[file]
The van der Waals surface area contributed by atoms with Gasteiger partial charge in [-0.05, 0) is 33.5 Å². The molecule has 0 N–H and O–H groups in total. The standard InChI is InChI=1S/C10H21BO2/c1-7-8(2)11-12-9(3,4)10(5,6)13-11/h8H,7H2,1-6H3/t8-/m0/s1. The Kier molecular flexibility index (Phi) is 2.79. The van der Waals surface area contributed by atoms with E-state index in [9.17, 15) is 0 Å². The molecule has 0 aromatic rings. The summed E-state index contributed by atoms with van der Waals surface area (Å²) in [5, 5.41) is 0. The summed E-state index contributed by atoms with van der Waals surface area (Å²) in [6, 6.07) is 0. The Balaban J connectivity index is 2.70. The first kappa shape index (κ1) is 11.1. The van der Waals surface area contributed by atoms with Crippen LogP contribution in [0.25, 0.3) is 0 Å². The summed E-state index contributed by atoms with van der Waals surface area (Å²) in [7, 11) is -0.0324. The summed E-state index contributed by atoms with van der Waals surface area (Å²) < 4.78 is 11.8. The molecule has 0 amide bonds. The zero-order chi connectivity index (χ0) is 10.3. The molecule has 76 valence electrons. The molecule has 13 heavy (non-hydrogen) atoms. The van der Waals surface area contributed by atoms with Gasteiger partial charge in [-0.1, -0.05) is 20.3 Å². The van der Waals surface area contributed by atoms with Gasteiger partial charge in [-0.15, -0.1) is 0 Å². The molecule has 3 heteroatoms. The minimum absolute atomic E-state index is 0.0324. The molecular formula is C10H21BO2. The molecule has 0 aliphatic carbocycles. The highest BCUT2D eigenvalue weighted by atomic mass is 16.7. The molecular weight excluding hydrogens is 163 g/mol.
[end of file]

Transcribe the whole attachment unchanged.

The van der Waals surface area contributed by atoms with Gasteiger partial charge in [-0.05, 0) is 33.5 Å². The molecule has 0 N–H and O–H groups in total. The standard InChI is InChI=1S/C10H21BO2/c1-7-8(2)11-12-9(3,4)10(5,6)13-11/h8H,7H2,1-6H3/t8-/m0/s1. The Kier molecular flexibility index (Phi) is 2.79. The van der Waals surface area contributed by atoms with E-state index in [9.17, 15) is 0 Å². The molecule has 0 aromatic rings. The summed E-state index contributed by atoms with van der Waals surface area (Å²) in [5, 5.41) is 0. The summed E-state index contributed by atoms with van der Waals surface area (Å²) in [6, 6.07) is 0. The Balaban J connectivity index is 2.70. The first kappa shape index (κ1) is 11.1. The van der Waals surface area contributed by atoms with Crippen LogP contribution in [0.25, 0.3) is 0 Å². The summed E-state index contributed by atoms with van der Waals surface area (Å²) in [7, 11) is -0.0324. The summed E-state index contributed by atoms with van der Waals surface area (Å²) < 4.78 is 11.8. The molecule has 0 amide bonds. The zero-order chi connectivity index (χ0) is 10.3. The molecule has 76 valence electrons. The molecule has 13 heavy (non-hydrogen) atoms. The van der Waals surface area contributed by atoms with Gasteiger partial charge in [-0.1, -0.05) is 20.3 Å². The van der Waals surface area contributed by atoms with Gasteiger partial charge in [-0.15, -0.1) is 0 Å². The molecule has 3 heteroatoms. The minimum absolute atomic E-state index is 0.0324. The molecular formula is C10H21BO2. The molecule has 0 aliphatic carbocycles. The highest BCUT2D eigenvalue weighted by atomic mass is 16.7. The molecular weight excluding hydrogens is 163 g/mol.